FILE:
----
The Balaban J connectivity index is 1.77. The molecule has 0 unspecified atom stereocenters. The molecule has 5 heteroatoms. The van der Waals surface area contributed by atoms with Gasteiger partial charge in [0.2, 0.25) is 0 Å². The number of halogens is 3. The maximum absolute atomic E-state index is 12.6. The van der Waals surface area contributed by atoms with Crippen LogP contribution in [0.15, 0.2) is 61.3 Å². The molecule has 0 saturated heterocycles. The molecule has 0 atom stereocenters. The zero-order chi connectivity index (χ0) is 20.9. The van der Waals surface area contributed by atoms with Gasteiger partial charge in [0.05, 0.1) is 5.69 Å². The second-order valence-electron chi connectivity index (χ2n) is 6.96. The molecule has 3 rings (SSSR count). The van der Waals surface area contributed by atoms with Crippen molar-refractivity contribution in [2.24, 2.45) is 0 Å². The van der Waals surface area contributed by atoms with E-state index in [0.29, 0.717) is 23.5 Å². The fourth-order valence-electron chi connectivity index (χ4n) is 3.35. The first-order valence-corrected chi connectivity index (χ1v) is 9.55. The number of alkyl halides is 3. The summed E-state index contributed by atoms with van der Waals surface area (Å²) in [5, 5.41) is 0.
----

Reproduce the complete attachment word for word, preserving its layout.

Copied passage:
The Balaban J connectivity index is 1.77. The molecule has 0 unspecified atom stereocenters. The molecule has 5 heteroatoms. The van der Waals surface area contributed by atoms with Gasteiger partial charge in [0.2, 0.25) is 0 Å². The number of halogens is 3. The maximum absolute atomic E-state index is 12.6. The van der Waals surface area contributed by atoms with Crippen LogP contribution in [0.15, 0.2) is 61.3 Å². The molecule has 0 saturated heterocycles. The molecule has 0 atom stereocenters. The zero-order chi connectivity index (χ0) is 20.9. The van der Waals surface area contributed by atoms with Gasteiger partial charge in [0.05, 0.1) is 5.69 Å². The second-order valence-electron chi connectivity index (χ2n) is 6.96. The molecule has 3 rings (SSSR count). The van der Waals surface area contributed by atoms with Crippen molar-refractivity contribution in [2.24, 2.45) is 0 Å². The van der Waals surface area contributed by atoms with E-state index in [0.29, 0.717) is 23.5 Å². The fourth-order valence-electron chi connectivity index (χ4n) is 3.35. The first-order valence-corrected chi connectivity index (χ1v) is 9.55. The number of alkyl halides is 3. The summed E-state index contributed by atoms with van der Waals surface area (Å²) in [5, 5.41) is 0.